When I was a young teenager, my father and I took a routine trip to the store that could have resulted in a tragic loss that would have negatively impacted the rest of my life. How grateful I am that in this case God intervened. I was thirteen years old in 1961, living in a lower-middle-class family with two hard-working parents and my nine-year-old brother, Rob. We’d been a one-car family my entire life, and the car was usually a much earlier model than the current year. In 1961 we owned a relatively new 1957 Ford Fairlane (later to become a classic collectible automobile).
We lived in a modest three-bedroom ranch-style home in a neighborhood in which the homes were very close together, separated only by driveways leading to detached two-car garages behind the houses. In our self-contained and somewhat isolated Midwest neighborhood, we knew most of our neighbors quite well. It was the post-war baby boom era and our neighborhood of twenty-five or thirty similar homes was always bustling with children of all ages. Most families had three or four children and some even more. We often played in the street since there was very little through traffic in our small residential community. No one locked their doors at night; it was a comfortable and safe environment and a nice place to raise a family.
Almost every day of the entire year, regardless of the season or weather, the boys of the neighborhood could be found playing baseball, football, or basketball. I had no sisters, so I don’t recall what the girls of the neighborhood were doing while the boys were on their makeshift athletic fields, but I know they were also engaged in playful activities almost daily. It was the children that really tied the families of our neighborhood together and represented the social nexus and vibrancy of the community.
I couldn’t imagine a better place in which to grow up or a place I’d rather call home. But none of us could have known that unspeakable tragedy was about to strike at the heart of our idyllic communal environment.
The Steggles family lived next door to us and though their children were mostly younger than my brother and me, we knew all of them well. There were four children, three boys and a girl, ranging in age from two to ten. We often interacted with them as they played in the back yard or as we exchanged friendly conversation over the chain-link fence that separated our yards. The two oldest Steggles boys were nearly daily participants in whatever sport we were playing each day, and the youngest received a great deal of attention and affection from everyone in the neighborhood.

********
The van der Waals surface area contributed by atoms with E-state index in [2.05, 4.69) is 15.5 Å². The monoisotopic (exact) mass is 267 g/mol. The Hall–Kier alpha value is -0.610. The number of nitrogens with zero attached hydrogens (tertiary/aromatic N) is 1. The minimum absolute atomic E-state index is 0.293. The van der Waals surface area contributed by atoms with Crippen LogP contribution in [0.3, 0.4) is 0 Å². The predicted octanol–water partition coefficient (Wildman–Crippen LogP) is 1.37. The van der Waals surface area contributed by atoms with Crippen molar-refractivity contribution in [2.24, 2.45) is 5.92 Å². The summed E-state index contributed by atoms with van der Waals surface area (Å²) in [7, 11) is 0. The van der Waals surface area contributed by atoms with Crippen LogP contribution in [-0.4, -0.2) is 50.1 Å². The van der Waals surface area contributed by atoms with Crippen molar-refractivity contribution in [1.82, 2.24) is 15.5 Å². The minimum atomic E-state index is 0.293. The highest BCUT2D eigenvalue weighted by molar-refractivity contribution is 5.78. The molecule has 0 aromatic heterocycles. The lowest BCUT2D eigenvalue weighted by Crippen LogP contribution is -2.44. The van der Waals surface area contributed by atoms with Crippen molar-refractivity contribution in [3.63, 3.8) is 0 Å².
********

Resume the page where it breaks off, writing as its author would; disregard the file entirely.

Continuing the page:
One very hot and humid midsummer day we had just finished a competitive nine-inning baseball game. I returned home dripping with perspiration and covered in dirt. It was too hot and uncomfortable to continue our game but I was sure we’d return to the field as the temperature subsided in the late afternoon. Michigan evenings provided daylight until after 10 P.M. and we usually played until it was simply too dark to see the ball.
At thirteen I was unaccustomed to showering in the middle of the day, even if I was sweaty and dirty, so I simply relaxed in the small living room and watched a soap opera on the black-and-white television. We had no air conditioning but a small fan managed to keep the air circulating.
Worn out from our energetic game, I found it difficult to remain awake. As I dozed off, my dad asked if I’d like to go to the store with him. I jumped at the opportunity because I rarely got any time alone with my dad, who worked extremely long hours to support the family. This was an opportunity I simply couldn’t pass up.
I shudder now to think what could have happened if he hadn’t invited me or if I had remained asleep and declined his offer. And as I remember what happened next, I know God intervened in what could have been an incomprehensible tragedy.
Our car was parked in the driveway, and we approached from the front of the vehicle. Dad got into the car on the driver’s side and I jumped into the passenger seat from the other side. Dad turned on the ignition but before he backed out something told me to check behind the car. I didn’t hear a voice, I wasn’t thinking about any possible problem, and I hadn’t seen anything unusual as I got into the car. I had gone on rides in the car countless times and had never before sensed that something was amiss.
Just as dad was putting the transmission into reverse, I yelled, “Stop!” Startled by my outburst, he instinctively forced the gearshift lever back into Park. I told him I needed to check something and quickly jumped out of the car. Not knowing what I’d find, I rapidly walked behind the car and looked underneath. To my shock and amazement, the Steggles toddler from next door was sleeping under the car. His position had protected him from the hot sun—and his head was directly behind the rear tire on the driver’s side!
Shaken by what had almost happened, Dad scooped up the baby and gently cradled him while walking next door to explain to the baby’s mother what had happened. We were all so relieved that a life-threatening accident had been avoided that we didn’t even bother to ask how the child had possibly gotten into such a precarious situation. We were simply grateful to God that the child was now safe.
I have no explanation for the warning I received other than God’s intervention. I can scarcely comprehend what could have happened and how horrible it could have been for the Steggles family, for my dad, and for me. I am certain my own life would have evolved much more differently had I struggled with the guilt of such a disaster. There is no question in my mind that God chose to intervene in saving the life of this sweet child on that hot summer day in 1961.